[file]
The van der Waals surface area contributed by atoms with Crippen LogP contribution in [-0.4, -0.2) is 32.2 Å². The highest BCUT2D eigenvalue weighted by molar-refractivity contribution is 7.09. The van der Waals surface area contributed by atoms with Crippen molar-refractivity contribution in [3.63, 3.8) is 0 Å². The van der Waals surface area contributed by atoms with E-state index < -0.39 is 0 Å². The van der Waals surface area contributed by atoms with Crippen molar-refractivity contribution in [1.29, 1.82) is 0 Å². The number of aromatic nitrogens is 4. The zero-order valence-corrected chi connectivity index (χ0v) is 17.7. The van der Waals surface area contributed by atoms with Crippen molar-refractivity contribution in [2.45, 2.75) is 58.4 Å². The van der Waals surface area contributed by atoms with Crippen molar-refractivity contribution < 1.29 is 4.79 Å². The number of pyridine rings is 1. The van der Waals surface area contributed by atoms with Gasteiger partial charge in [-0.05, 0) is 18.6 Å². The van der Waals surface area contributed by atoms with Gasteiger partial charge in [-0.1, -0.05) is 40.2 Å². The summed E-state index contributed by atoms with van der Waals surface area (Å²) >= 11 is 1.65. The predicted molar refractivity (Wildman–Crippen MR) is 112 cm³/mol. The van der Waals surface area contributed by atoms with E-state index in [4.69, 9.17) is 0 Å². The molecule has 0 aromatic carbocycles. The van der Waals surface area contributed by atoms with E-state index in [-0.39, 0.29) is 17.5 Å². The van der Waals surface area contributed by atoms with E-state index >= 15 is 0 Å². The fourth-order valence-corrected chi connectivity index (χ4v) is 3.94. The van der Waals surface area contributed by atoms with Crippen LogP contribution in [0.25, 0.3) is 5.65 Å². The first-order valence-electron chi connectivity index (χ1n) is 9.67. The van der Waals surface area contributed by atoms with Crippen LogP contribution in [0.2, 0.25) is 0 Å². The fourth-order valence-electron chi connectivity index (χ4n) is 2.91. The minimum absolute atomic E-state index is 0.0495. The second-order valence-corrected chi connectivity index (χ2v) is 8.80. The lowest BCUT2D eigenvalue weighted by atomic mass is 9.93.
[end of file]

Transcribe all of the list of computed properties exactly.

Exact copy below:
The van der Waals surface area contributed by atoms with Crippen LogP contribution in [-0.4, -0.2) is 32.2 Å². The highest BCUT2D eigenvalue weighted by molar-refractivity contribution is 7.09. The van der Waals surface area contributed by atoms with Crippen molar-refractivity contribution in [3.63, 3.8) is 0 Å². The van der Waals surface area contributed by atoms with E-state index < -0.39 is 0 Å². The van der Waals surface area contributed by atoms with Crippen molar-refractivity contribution in [1.29, 1.82) is 0 Å². The number of aromatic nitrogens is 4. The zero-order valence-corrected chi connectivity index (χ0v) is 17.7. The van der Waals surface area contributed by atoms with Crippen molar-refractivity contribution in [2.45, 2.75) is 58.4 Å². The van der Waals surface area contributed by atoms with Crippen molar-refractivity contribution < 1.29 is 4.79 Å². The number of pyridine rings is 1. The van der Waals surface area contributed by atoms with Gasteiger partial charge in [-0.05, 0) is 18.6 Å². The van der Waals surface area contributed by atoms with Gasteiger partial charge in [-0.1, -0.05) is 40.2 Å². The summed E-state index contributed by atoms with van der Waals surface area (Å²) >= 11 is 1.65. The predicted molar refractivity (Wildman–Crippen MR) is 112 cm³/mol. The van der Waals surface area contributed by atoms with E-state index in [4.69, 9.17) is 0 Å². The molecule has 0 aromatic carbocycles. The van der Waals surface area contributed by atoms with E-state index in [-0.39, 0.29) is 17.5 Å². The van der Waals surface area contributed by atoms with E-state index >= 15 is 0 Å². The fourth-order valence-corrected chi connectivity index (χ4v) is 3.94. The van der Waals surface area contributed by atoms with Crippen LogP contribution in [0.25, 0.3) is 5.65 Å². The first-order valence-electron chi connectivity index (χ1n) is 9.67. The van der Waals surface area contributed by atoms with Crippen LogP contribution in [0.2, 0.25) is 0 Å². The fourth-order valence-electron chi connectivity index (χ4n) is 2.91. The minimum absolute atomic E-state index is 0.0495. The second-order valence-corrected chi connectivity index (χ2v) is 8.80. The lowest BCUT2D eigenvalue weighted by atomic mass is 9.93.